I knew my father had had sex the minute I walked into the kitchen. It wasn’t
as though he was smoking a cigarette and basking in the afterglow. It was more
subtle than that.
But I knew.
It was his hair. Dad is really particular about his hair. It’s strawberry
blonde, like mine. He spends more money on shampoo and conditioner and gel than
I ever would. I just wash mine and twist it up in the back. He goes to a stylist
at a salon where you have to make an appointment two weeks in advance. I go to
the walk-in barber and take whoever has a free chair.
Dad wears his hair sort of long for someone who’s forty. And the whole
left side was flattened against his head with a few pieces coming out at weird
angles, like he’d slept on it funny. Which meant he’d slept somewhere
else, because the first thing he would have done here when he got up, was shower
and fix his hair.
So I knew he’d had sex. Plus I could see the neck of his tee shirt in
the vee of his sweater. It was inside out.
I got my cereal out of the cupboard—two blobs of shredded wheat—boiled
water in the microwave, poured in on my cereal and drained it off. My breakfast
looked like a dish of soggy hay. It’s what I’ve eaten every morning
since I was four. My mother always made it. I ate it. When she wasn’t here
anymore, I made it.
A bowl of fibre to start the day was one of my mother’s rules. She had
a lot of rules, and if you asked her why about any of them she’d smile and
say, “Because I’m the Supreme Ruler of the Universe, that’s
And I almost thought she was, until two years ago when she died, and the universe
didn’t even slow down, not for a second. It just kept on going.
But I liked knowing my mother’s rules, even the weird ones that I didn’t
really get. So I started writing them down—all that I could remember—in
a little red notebook I kept on my dresser. I got up to fifty-three.
One of my mom’s rules—it’s number eleven on my list—is,
Don’t talk to Izzy in the morning. Now it’s not like I’m some
kind of foul, nasty person when I first get up. It’s just that I like to
think about things and chew and not talk for a while. Shredded wheat takes lots
of chewing, you know. And the more you chew, the bigger it gets.
So my dad didn’t say anything to me. He sat at the end of the table with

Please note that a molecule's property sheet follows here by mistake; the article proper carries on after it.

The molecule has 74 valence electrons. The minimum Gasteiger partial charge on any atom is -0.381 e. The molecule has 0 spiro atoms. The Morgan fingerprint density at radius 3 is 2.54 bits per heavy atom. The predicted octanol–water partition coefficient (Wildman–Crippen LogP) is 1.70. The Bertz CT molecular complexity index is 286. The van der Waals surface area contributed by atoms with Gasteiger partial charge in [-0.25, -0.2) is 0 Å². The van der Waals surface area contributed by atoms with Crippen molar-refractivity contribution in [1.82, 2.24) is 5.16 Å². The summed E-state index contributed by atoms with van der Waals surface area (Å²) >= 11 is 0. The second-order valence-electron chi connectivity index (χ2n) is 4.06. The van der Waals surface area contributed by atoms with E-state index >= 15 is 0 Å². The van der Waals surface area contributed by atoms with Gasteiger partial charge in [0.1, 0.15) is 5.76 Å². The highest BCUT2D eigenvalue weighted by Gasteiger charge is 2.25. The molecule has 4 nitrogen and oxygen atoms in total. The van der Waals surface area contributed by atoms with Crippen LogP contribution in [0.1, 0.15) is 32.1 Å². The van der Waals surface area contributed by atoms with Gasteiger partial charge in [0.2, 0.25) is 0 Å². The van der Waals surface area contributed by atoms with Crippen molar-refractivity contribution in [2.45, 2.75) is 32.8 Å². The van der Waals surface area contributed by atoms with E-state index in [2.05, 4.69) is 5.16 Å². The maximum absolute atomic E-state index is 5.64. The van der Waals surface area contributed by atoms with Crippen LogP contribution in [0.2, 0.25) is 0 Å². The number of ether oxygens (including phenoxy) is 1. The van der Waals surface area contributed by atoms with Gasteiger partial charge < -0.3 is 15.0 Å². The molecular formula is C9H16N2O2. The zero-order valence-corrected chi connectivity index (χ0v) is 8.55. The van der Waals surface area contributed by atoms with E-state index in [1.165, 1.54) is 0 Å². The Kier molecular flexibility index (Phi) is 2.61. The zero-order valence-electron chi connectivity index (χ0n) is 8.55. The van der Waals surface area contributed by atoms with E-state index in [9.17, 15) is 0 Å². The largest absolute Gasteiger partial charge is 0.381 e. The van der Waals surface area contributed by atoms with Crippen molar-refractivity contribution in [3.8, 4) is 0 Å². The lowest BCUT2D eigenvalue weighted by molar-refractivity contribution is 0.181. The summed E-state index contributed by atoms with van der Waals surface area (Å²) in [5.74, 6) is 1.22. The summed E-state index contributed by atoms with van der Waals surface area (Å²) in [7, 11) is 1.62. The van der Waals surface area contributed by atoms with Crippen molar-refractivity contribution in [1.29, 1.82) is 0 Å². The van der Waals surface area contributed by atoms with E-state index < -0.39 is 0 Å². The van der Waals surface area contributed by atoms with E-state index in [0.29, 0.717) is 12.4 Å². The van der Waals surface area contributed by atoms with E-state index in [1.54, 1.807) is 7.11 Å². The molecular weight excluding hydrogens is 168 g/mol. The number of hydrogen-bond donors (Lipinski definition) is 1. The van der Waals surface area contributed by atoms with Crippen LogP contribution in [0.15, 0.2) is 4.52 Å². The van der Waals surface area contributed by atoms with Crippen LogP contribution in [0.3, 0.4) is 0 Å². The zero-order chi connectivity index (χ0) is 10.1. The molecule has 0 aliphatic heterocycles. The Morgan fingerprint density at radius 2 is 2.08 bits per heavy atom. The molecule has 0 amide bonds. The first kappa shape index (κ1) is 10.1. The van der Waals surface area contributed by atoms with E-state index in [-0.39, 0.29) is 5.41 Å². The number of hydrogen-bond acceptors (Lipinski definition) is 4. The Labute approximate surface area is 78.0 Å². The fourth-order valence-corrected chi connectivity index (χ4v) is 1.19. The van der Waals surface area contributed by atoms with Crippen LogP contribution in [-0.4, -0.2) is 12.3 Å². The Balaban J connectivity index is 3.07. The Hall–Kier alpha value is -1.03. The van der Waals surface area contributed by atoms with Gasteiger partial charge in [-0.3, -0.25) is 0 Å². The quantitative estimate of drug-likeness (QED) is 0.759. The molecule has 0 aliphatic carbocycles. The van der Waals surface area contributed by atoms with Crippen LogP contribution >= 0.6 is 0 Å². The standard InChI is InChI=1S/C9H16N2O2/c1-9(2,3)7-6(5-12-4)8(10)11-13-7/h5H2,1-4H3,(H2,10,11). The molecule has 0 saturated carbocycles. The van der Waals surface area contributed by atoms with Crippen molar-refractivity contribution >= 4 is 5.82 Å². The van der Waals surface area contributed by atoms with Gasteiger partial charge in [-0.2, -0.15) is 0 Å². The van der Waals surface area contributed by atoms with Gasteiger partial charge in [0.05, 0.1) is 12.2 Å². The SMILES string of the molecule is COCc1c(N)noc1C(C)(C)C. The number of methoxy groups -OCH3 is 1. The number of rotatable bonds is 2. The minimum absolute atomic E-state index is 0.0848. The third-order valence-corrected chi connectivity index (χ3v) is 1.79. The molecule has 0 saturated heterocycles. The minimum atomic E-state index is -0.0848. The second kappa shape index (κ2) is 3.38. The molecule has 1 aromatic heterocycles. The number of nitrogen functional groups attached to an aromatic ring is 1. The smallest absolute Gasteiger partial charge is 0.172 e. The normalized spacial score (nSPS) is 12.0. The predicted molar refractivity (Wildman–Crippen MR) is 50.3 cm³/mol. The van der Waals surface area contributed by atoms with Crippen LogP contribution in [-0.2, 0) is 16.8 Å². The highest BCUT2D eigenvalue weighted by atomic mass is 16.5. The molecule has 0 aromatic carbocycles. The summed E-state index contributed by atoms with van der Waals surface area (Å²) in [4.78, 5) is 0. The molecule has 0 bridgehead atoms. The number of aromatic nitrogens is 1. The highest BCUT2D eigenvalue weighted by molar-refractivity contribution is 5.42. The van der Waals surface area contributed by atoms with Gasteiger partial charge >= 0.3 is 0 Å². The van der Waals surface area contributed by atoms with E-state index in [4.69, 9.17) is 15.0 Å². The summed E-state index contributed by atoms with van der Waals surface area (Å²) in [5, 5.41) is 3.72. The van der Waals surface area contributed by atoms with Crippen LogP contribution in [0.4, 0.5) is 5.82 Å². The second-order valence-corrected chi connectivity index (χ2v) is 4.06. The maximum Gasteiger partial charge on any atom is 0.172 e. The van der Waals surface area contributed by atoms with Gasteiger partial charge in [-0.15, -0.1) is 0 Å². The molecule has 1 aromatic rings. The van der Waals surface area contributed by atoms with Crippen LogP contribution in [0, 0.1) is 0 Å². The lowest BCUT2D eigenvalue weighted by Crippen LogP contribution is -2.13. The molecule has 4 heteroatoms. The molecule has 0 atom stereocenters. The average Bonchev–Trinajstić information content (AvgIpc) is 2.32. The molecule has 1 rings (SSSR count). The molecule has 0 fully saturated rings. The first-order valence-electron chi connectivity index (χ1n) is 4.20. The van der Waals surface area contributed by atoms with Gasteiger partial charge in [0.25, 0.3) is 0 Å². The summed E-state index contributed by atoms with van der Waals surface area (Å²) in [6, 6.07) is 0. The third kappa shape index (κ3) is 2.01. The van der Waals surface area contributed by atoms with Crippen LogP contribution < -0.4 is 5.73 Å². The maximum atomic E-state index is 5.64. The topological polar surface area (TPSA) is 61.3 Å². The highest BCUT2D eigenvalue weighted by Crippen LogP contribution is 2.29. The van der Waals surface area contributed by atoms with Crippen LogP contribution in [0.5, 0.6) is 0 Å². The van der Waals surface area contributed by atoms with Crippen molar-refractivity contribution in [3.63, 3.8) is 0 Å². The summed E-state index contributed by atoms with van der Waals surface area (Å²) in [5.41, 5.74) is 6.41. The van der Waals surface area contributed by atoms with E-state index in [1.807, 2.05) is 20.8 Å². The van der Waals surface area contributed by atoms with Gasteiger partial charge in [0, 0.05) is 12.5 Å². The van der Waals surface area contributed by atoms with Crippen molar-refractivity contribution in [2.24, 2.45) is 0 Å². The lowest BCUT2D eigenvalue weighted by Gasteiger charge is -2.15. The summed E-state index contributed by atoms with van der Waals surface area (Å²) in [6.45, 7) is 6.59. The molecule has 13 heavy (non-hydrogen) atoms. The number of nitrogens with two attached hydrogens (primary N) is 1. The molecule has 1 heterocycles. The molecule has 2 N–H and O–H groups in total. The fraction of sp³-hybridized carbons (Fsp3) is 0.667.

his smushed hair and his turned around tee shirt and a big, goony grin on his
After half a dozen spoonfuls I glanced over at him and his face flushed, as
though he knew that I knew what he’d been doing. The thing is, we talk about
everything. My friends either think it’s so cool or deeply weird, but realistically
who else am I going to talk to? My mother is dead. Unless I want to hand out three
ninety-nine a minute to the Psychic Seers Network we’re not going to be
doing a whole lot of talking. And my big brother Jason is not someone you talk
to. He’s usually someone you talk about.
So my dad and I have this deal. I can tell him anything, and he can tell me
anything, and neither of us tells anybody else.
Dad cleared his throat a couple of times. It sounded like Spencer, my cat,
trying to hack up a fur-ball.
“I spent the night with Anne and I think I’m in love with her,”
he said. (My dad, not the cat.) He said the words so fast it took me a few seconds
to sort them out into some kind of sense.
I looked at him again. Who was Anne?
“No. No, I don’t think I love her. I know I do.” He looked
surprised by what he’d just said. “Truth is, Izzy, I liked Anne from
the moment I met her. I always felt great around her. She’s kind, she’s
gentle, she’s smart. So we started spending all this time together, as friends.
And I thought that was all it was going to be.”
He got the dopey look again. I’d finally put a face to the name. Anne.
My dad is a consultant on a TV show where these two designers go around decorating
rooms for people. It sounds boring but the two guys are so funny and they bicker
like an old married couple, so lots of people tune in who would probably never
watch that kind of program. Anne had started working on the show at the first
of the year.
Say the guys are decorating a bathroom and they decide to put the toilet paper
in a basket. Anne was the one who went from store to store to find the best toilet
paper baskets and then dragged them back to the office. Another day she might
be looking for old lava lamps or handmade quilts. I’d met her once or maybe
twice. All I could remember was someone about my height with short, dark hair.
“I always felt happy when I knew I was going to see her,” Dad said.
“I felt…like a teenager again. And then one day I kissed her and I
He couldn’t seem to stop talking, either. I mean I know in the abstract
that my father has sex. He’s a guy. He’s good looking. He’s
not that old. But I don’t want to know he’s doing it. I don’t
want any details. Just because we talk about everything doesn’t mean he
has to tell me everything. I don’t want to start thinking about body parts
and sweaty sheets.
So I nodded. I couldn’t talk anyway. I had a mouthful of shredded wheat
that wasn’t getting any smaller no matter how much I chewed. And if you
can’t say something nice…(Rule # 6.)
“I’m going to ask Anne to marry me,” Dad said.
I did a cartoon spit-take. Milk and strings of cereal sprayed everywhere. “Marry
you?” I choked out.